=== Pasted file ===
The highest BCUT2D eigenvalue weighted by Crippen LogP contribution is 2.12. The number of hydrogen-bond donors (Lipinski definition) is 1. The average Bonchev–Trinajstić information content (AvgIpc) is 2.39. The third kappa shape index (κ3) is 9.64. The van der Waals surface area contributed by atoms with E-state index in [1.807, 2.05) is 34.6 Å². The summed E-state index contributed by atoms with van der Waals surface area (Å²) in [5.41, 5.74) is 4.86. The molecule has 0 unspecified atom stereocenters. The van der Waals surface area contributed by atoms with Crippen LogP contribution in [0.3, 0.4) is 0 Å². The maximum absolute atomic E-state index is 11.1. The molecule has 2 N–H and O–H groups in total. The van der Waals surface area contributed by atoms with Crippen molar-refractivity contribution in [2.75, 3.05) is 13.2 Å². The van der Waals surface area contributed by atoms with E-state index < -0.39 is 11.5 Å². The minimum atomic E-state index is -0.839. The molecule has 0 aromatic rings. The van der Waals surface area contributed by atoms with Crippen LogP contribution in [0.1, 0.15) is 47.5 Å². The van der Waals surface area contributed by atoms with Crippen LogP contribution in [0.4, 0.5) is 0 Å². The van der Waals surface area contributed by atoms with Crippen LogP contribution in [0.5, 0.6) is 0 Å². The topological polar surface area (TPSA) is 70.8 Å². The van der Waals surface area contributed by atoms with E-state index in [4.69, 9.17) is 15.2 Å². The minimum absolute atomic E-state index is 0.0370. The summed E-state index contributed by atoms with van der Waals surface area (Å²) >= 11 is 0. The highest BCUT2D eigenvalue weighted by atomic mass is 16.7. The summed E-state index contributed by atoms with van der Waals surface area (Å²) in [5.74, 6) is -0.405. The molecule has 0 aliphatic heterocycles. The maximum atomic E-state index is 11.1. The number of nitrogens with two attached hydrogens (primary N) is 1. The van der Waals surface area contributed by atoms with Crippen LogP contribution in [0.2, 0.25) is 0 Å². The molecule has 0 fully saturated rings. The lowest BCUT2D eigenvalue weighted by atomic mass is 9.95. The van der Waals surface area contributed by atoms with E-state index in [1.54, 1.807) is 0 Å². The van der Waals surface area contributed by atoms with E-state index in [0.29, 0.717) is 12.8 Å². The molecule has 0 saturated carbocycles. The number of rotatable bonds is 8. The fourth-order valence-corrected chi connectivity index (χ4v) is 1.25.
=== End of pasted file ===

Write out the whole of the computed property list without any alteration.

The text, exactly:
The highest BCUT2D eigenvalue weighted by Crippen LogP contribution is 2.12. The number of hydrogen-bond donors (Lipinski definition) is 1. The average Bonchev–Trinajstić information content (AvgIpc) is 2.39. The third kappa shape index (κ3) is 9.64. The van der Waals surface area contributed by atoms with E-state index in [1.807, 2.05) is 34.6 Å². The summed E-state index contributed by atoms with van der Waals surface area (Å²) in [5.41, 5.74) is 4.86. The molecule has 0 unspecified atom stereocenters. The van der Waals surface area contributed by atoms with Crippen LogP contribution in [0.3, 0.4) is 0 Å². The maximum absolute atomic E-state index is 11.1. The molecule has 2 N–H and O–H groups in total. The van der Waals surface area contributed by atoms with Crippen molar-refractivity contribution in [2.75, 3.05) is 13.2 Å². The van der Waals surface area contributed by atoms with E-state index < -0.39 is 11.5 Å². The minimum atomic E-state index is -0.839. The molecule has 0 aromatic rings. The van der Waals surface area contributed by atoms with Crippen LogP contribution in [0.1, 0.15) is 47.5 Å². The van der Waals surface area contributed by atoms with Crippen LogP contribution in [0.4, 0.5) is 0 Å². The van der Waals surface area contributed by atoms with Crippen LogP contribution in [0.5, 0.6) is 0 Å². The topological polar surface area (TPSA) is 70.8 Å². The van der Waals surface area contributed by atoms with E-state index in [4.69, 9.17) is 15.2 Å². The minimum absolute atomic E-state index is 0.0370. The summed E-state index contributed by atoms with van der Waals surface area (Å²) >= 11 is 0. The highest BCUT2D eigenvalue weighted by atomic mass is 16.7. The summed E-state index contributed by atoms with van der Waals surface area (Å²) in [5.74, 6) is -0.405. The molecule has 0 aliphatic heterocycles. The maximum atomic E-state index is 11.1. The number of nitrogens with two attached hydrogens (primary N) is 1. The van der Waals surface area contributed by atoms with Crippen LogP contribution in [0.2, 0.25) is 0 Å². The molecule has 0 fully saturated rings. The lowest BCUT2D eigenvalue weighted by atomic mass is 9.95. The van der Waals surface area contributed by atoms with E-state index in [1.54, 1.807) is 0 Å². The van der Waals surface area contributed by atoms with E-state index in [0.29, 0.717) is 12.8 Å². The molecule has 0 saturated carbocycles. The number of rotatable bonds is 8. The fourth-order valence-corrected chi connectivity index (χ4v) is 1.25.